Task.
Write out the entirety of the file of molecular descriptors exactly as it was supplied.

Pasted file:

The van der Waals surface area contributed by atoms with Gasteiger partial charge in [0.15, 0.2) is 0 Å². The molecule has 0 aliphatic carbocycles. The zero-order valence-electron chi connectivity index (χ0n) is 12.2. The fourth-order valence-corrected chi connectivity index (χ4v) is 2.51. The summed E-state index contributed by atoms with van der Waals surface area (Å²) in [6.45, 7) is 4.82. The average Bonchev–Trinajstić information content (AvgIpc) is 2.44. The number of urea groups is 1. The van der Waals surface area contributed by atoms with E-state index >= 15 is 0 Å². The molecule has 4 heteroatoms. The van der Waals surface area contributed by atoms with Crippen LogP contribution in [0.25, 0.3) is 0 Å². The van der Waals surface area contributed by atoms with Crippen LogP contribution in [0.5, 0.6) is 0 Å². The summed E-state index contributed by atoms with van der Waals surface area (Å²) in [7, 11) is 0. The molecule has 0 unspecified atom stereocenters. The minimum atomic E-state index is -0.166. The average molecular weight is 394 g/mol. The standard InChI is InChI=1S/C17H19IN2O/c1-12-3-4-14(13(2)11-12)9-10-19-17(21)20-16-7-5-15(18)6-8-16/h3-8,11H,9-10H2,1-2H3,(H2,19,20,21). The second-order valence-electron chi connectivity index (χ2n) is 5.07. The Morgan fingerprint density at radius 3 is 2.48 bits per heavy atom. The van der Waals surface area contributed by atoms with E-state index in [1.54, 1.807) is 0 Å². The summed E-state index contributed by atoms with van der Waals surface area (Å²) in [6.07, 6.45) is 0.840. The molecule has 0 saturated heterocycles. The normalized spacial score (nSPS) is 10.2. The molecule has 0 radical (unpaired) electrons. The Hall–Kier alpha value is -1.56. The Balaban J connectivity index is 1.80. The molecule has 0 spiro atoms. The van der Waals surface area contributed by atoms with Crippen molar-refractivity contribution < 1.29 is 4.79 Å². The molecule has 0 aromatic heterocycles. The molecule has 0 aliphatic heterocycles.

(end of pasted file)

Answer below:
The van der Waals surface area contributed by atoms with Gasteiger partial charge in [0.15, 0.2) is 0 Å². The molecule has 0 aliphatic carbocycles. The zero-order valence-electron chi connectivity index (χ0n) is 12.2. The fourth-order valence-corrected chi connectivity index (χ4v) is 2.51. The summed E-state index contributed by atoms with van der Waals surface area (Å²) in [6.45, 7) is 4.82. The average Bonchev–Trinajstić information content (AvgIpc) is 2.44. The number of urea groups is 1. The van der Waals surface area contributed by atoms with E-state index >= 15 is 0 Å². The molecule has 4 heteroatoms. The van der Waals surface area contributed by atoms with Crippen LogP contribution in [0.25, 0.3) is 0 Å². The van der Waals surface area contributed by atoms with Crippen LogP contribution in [0.5, 0.6) is 0 Å². The summed E-state index contributed by atoms with van der Waals surface area (Å²) in [7, 11) is 0. The molecule has 0 unspecified atom stereocenters. The minimum atomic E-state index is -0.166. The average molecular weight is 394 g/mol. The standard InChI is InChI=1S/C17H19IN2O/c1-12-3-4-14(13(2)11-12)9-10-19-17(21)20-16-7-5-15(18)6-8-16/h3-8,11H,9-10H2,1-2H3,(H2,19,20,21). The second-order valence-electron chi connectivity index (χ2n) is 5.07. The Morgan fingerprint density at radius 3 is 2.48 bits per heavy atom. The van der Waals surface area contributed by atoms with E-state index in [1.54, 1.807) is 0 Å². The summed E-state index contributed by atoms with van der Waals surface area (Å²) in [6.07, 6.45) is 0.840. The molecule has 0 saturated heterocycles. The normalized spacial score (nSPS) is 10.2. The molecule has 0 radical (unpaired) electrons. The Hall–Kier alpha value is -1.56. The Balaban J connectivity index is 1.80. The molecule has 0 spiro atoms. The van der Waals surface area contributed by atoms with Crippen molar-refractivity contribution < 1.29 is 4.79 Å². The molecule has 0 aromatic heterocycles. The molecule has 0 aliphatic heterocycles.